By Steve Kemme
The Cincinnati Enquirer
READING - This city's recent financial struggles have raised questions about the wisdom of proceeding with a planned $2.5 million streetscape project for the Reading Road business district.
The city has spent five years and $250,000 planning this project, which is designed to create an ambience that will help retain and attract businesses.
But this week, Mayor Earl Schmidt vetoed the project.
"Given the financial instability of our general fund," he said, "it would be fiscally irresponsible for us to take on a project of that magnitude."
But Schmidt's veto isn't expected to stick. City Council is expected to override the veto at its Sept. 2 meeting by a 5-2 vote.
Councilman Ken Nordin, who had favored postponing the project, has switched his position and will give council the five votes needed to override the mayor's veto.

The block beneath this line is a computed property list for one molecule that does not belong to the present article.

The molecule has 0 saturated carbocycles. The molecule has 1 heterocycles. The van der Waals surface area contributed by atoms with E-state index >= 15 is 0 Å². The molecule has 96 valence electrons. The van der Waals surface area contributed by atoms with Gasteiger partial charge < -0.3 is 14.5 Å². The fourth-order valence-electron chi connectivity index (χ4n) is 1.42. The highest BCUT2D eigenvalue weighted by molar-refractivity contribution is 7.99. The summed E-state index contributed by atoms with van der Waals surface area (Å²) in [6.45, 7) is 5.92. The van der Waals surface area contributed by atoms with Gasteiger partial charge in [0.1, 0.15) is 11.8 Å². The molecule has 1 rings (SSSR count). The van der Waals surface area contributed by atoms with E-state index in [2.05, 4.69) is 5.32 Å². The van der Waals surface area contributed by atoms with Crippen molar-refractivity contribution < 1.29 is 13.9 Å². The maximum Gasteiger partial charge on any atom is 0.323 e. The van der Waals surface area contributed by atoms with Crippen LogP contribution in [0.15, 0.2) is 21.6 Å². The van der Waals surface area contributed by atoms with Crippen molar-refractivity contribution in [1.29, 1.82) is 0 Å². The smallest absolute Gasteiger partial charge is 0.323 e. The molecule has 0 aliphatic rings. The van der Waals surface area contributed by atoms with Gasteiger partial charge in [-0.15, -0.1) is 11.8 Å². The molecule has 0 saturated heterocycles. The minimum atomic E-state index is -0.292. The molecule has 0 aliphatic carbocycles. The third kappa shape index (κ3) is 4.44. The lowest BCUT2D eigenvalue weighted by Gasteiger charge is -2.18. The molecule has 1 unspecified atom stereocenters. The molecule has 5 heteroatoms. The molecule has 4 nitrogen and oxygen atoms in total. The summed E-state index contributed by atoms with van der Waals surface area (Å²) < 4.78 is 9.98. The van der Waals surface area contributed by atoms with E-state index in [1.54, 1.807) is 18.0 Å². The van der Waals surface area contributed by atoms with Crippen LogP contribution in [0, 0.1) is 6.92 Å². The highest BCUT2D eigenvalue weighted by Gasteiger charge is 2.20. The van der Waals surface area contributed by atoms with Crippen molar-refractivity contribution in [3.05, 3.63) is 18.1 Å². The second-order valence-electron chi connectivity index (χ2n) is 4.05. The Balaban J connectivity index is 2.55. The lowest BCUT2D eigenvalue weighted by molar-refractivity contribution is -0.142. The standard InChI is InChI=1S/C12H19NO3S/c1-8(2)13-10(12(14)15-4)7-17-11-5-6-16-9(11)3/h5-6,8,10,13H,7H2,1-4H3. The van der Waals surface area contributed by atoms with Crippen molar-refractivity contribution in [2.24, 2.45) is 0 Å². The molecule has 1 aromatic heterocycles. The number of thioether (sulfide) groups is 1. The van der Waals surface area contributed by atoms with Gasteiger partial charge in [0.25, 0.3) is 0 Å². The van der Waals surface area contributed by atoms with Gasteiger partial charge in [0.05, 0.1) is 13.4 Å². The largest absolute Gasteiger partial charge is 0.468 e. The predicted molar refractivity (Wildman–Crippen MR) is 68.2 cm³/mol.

He changed his mind about the project this past week after the city transferred $900,000 from the capital fund to the general fund to make sure the city has a balanced budget at the end of the year. A month ago, the city had borrowed $500,000 to make its payroll.
"Once the general fund was made whole and they were doing business the right way, I was willing to support the streetscape project again," Nordin said.
The streetscape project is intended to improve the appearance of Reading Road from Vorhees Street to the railroad track between Columbus and North streets.
It will include street trees, landscaping and improvements in pedestrian areas, sidewalks, parking, lighting and signage as well as new benches and trash receptacles.
Councilman Russ Wulf, like Schmidt, thinks it's a good project that Reading can't afford right now.
"I feel that if we do the streetscape project, we won't have enough money to support the general fund next year," Wulf said.
But Councilman Tom Pennekamp said the project is too important to Reading's future to postpone.
"This is the time to stop the deterioration of Reading Road," he said. "If we don't do the project, I feel it will seriously injure the financial future of the city."
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